Tuesday, December 12, 2017

Death on Mars, by Madeline Ashby

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(SF Adventure) Four women staffing an advance base on Phobos get a male visitor who brings them some bad news. (8,206 words; Time: 27m)

Rating: ★★★★☆ Moving and thought-provoking

"," by (edited by Ed Finn and Joey Eschrich), appeared in , published on by .

Mini-Review (click to view--possible spoilers)

Pro: Khalidah needs to forgive Donna. Donna wants to die on Mars. And everyone else wants to finish their mission. All three goals get accomplished, one way or the other.

Strictly speaking, the story leaves us wondering if Donna is really going to do it, but from all that’s gone before, it’s hard to imagine she’s not.

I like the strategy of using remote machines directed from crew on Phobos to construct the underground habitat prior to arrival of the main crew. It's a very practical plan.

The reference to the “Bertha Bork” was amusing, since Eric and I live in Seattle and Bertha (eventually) passed just one block from our house.

Con: Khalidah seemed to take way too long to get over Donna’s deception.

If the Corvus was only meant to bring Marshall to Phobos, why is it capable of landing on Mars and taking back off?

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9 comments (may contain spoilers):

  1. This collection is free to download in epub and mobi formats if anyone needs to know.


  2. I read it and I love it. It is going on my Hugo ballot. It is a 5-star for me.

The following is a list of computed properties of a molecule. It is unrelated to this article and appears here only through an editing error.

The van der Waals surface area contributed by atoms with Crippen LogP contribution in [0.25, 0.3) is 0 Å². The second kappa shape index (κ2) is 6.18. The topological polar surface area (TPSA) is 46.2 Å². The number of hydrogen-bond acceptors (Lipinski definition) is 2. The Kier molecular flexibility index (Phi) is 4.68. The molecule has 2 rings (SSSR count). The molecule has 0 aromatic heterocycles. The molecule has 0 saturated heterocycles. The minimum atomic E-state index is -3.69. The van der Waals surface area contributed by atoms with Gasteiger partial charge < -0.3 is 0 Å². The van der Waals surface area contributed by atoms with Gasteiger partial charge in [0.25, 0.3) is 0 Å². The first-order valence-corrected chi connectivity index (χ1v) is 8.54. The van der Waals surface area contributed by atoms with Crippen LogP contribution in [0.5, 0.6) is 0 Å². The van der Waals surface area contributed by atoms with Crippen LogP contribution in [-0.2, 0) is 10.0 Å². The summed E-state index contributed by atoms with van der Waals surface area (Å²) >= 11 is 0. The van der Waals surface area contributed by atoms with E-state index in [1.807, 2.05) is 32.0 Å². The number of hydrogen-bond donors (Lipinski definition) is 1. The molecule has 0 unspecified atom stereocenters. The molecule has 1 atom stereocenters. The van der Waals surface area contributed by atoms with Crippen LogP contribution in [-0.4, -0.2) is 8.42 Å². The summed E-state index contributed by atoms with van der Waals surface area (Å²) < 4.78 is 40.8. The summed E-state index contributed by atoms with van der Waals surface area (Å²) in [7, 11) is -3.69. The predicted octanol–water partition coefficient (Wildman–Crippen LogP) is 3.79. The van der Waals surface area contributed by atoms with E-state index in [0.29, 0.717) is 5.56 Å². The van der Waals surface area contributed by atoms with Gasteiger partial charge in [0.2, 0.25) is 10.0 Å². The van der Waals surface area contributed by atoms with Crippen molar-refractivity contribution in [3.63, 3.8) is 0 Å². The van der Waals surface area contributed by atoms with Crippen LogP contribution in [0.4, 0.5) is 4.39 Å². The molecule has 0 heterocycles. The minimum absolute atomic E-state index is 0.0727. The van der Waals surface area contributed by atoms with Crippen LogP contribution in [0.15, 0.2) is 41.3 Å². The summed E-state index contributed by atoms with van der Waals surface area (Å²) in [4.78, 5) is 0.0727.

This is a very moving story about the personal and professional sacrifices these astronauts made to get to Mars, and to get the job done. For me there was a sense of deep sadness at the end of the story. Quite a powerful ending.

    Madeline Ashby is a very good SF writer who puts characters and story first, above technological details, but the technology is very interesting and imaginative. It makes for a solid SF back-drop to complement the story. I read her novel "Company Town", and had a fair expectation that this story was worth getting to read.

    As for the cons you listed, Khalidah viewed Donna as a mother-figure, as well as having parent issues; so some leeway is acceptable.

    The surplus fuel. Earlier on in the story it was remarked that Marshall got here rather quickly. It implied they gave him extra fuel to get here early on account of the emergency situation (both mission-critical and personal).

    1. That's a HUGE amount of extra fuel, though. Getting from low Earth orbit to low Mars orbit needs about 3.8 km/s delta v (minimal). But from low Mars orbit to the surface needs 4.1 km/s and you need that much AGAIN to take off.


  3. For me, it just has to be plausible, and fit well with the story. This is why it is called "science FICTION". This story does work very well as far as I am concerned.

    There is a specific line on page 113 about the fuel supply.

    1. I liked it too, but I hold hard SF stories to a higher standard.

  4. https://www.technologyreview.com/s/611490/tierra-y-libertad/

    The author has been published by MIT Technology Review here. It's a good 4-star story.

  5. This was indeed very moving, but it suffers a little bit (as you note) from having most of the actual story driven by Khalidah's selfish refusal to accept Donna's choice, until (almost literally) the very end.

    Also, although it's somewhat ambiguous, I read the end of the story, where they all keep asking Donna "Are you ready?", with no reply, as an indication that Donna is already dead, either because she's already taken the drug or she's succumbed to cancer. The story is titled "Death on Mars", after all.

  6. Reprinted at Clarkesworld 146:


    (While it looks like the ebook is still available for free, this might be easier for those interested in reading this particular story.)